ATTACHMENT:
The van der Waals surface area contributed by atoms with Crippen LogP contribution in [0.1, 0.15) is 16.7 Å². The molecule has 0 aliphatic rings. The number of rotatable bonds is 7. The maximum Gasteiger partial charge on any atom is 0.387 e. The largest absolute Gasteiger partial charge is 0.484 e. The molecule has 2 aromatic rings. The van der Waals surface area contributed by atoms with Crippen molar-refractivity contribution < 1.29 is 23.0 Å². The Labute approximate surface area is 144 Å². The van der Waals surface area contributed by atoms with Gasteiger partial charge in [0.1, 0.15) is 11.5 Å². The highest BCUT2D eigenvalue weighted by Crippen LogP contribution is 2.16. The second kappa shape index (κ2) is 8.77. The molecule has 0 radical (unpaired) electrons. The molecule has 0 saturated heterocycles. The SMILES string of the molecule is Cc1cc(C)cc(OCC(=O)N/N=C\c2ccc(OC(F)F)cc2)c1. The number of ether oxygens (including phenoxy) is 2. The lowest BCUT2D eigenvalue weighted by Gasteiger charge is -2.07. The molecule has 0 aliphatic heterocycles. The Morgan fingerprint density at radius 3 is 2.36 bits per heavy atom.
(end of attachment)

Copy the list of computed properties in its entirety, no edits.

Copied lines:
The van der Waals surface area contributed by atoms with Crippen LogP contribution in [0.1, 0.15) is 16.7 Å². The molecule has 0 aliphatic rings. The number of rotatable bonds is 7. The maximum Gasteiger partial charge on any atom is 0.387 e. The largest absolute Gasteiger partial charge is 0.484 e. The molecule has 2 aromatic rings. The van der Waals surface area contributed by atoms with Crippen molar-refractivity contribution < 1.29 is 23.0 Å². The Labute approximate surface area is 144 Å². The van der Waals surface area contributed by atoms with Gasteiger partial charge in [0.1, 0.15) is 11.5 Å². The highest BCUT2D eigenvalue weighted by Crippen LogP contribution is 2.16. The second kappa shape index (κ2) is 8.77. The molecule has 0 radical (unpaired) electrons. The molecule has 0 saturated heterocycles. The SMILES string of the molecule is Cc1cc(C)cc(OCC(=O)N/N=C\c2ccc(OC(F)F)cc2)c1. The number of ether oxygens (including phenoxy) is 2. The lowest BCUT2D eigenvalue weighted by Gasteiger charge is -2.07. The molecule has 0 aliphatic heterocycles. The Morgan fingerprint density at radius 3 is 2.36 bits per heavy atom.